Richard [00:29:43] You can modify some of it but the algorithm is not going to modify based on a picture or a video. That's human nature and how the algorithm interacts with human nature. The link is actually the algorithm itself. And so you can use the videos and images sparingly, but if you really want people to start paying attention to your content, you will start writing text-only posts and that will get people starting to engage with your content, talking, and looking at your LinkedIn profile. And we even teach in our training how to get your prospects to call you long before you actually have to call them. So that's one of the things that we teach, is how to start using this platform to start building those relationships where all of a sudden a stranger who's a prospect sends you a message saying, hey, I saw something you posted, I'd like to talk to you about this. And that's what we start teaching. 

Ryan [00:30:37] You've done a lot in your career. Just to take a step back, then I want to talk about digital first leadership. Are there any career moments that stand out at this stage? Everything's a learning lesson. Right. But is there anything you look back on more fondly than others or anything you can talk about.

Richard [00:31:05] Yeah, there's a couple. My first management position was as a vice president of marketing back in the late 90's when I got on CNN. I worked with this young American and together we built a business up from Dayton, Ohio, and he sold it for 40 million dollars. And I look back on those times because I invented something that now is just common. But it was like we saw an opportunity and understood how technology was operating and I invented something and gave it away for free. We thought about patenting it, but then we just gave it away for free. We charged people for it but the idea we gave away for free. And all of a sudden we had competitors popping up everywhere. One of those competitors got sued by Google because Google had bought a company that did this very thing and now this company had a patent on this idea. So Google is suing this other company over this patent infringement and that guy calls me up. Hey, Richard, I'm being sued by Google patent infringement. Didn't you invent this? I said, yeah, I did. So me and the young man I worked for, we dug through our historical record provided to him and refuted the patent it invalidated. Interestingly, Ryan, the law firm that filed the patent infringement suit on behalf of their client, was our customer who was using our service to do the very thing that their client supposedly was patenting because the lawyers at the top were communicating with the IT staff at the bottom. The I.T. guys were using our service. They pick up a client who learned it from us, who tries to file the patent successfully. And then later on, when they went to sue, it became aware that your law firm was actually using the technology that you were trying. Yeah, that's one of my highlights but here is another one that you cannot make up at all. I built my career over the years and I was working for a company, an international company as the vice president of marketing. They didn't hire me in that role, they hired my company because I was in the US, they were in Canada, taxes and all that type of thing. Well, one day the founder calls me up and he starts talking to me and I realize he's firing me. And I had to ask him three times, wait, are you firing me? And he was really hesitant to actually say the words. He was French Canadian and he struggled with that. And finally he admitted he was firing me. OK, I've been fired from jobs before, but here's the kicker, he then turned around the next day and gave the job to my wife.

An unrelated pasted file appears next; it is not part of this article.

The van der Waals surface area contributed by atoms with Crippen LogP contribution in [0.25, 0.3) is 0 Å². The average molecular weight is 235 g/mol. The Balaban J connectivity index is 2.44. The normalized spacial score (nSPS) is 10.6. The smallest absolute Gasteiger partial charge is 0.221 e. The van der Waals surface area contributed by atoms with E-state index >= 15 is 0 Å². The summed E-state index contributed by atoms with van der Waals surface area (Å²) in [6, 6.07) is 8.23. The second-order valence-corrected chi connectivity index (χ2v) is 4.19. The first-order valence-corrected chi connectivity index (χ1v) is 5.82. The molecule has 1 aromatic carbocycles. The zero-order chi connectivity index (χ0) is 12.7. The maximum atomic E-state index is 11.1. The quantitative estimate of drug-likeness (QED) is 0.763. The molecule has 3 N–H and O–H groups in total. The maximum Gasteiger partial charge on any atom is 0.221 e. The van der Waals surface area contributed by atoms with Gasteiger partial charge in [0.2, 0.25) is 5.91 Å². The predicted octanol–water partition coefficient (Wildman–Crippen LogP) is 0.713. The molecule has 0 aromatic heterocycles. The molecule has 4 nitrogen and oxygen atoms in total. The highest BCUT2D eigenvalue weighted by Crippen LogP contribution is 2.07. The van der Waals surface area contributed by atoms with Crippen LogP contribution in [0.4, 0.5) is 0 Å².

Ryan [00:34:09] Oh my goodness. Did he know it was your wife? 

Richard [00:34:17] Yeah. Because, remember I said he hired my company. So my wife and I had a company together and we had some employees and so he fired me but he hired her and didn't pay her the same fees that he paid me. We got divorced several years ago and I think that probably less so when you talk about those highs and lows, that's one story, you can't make up.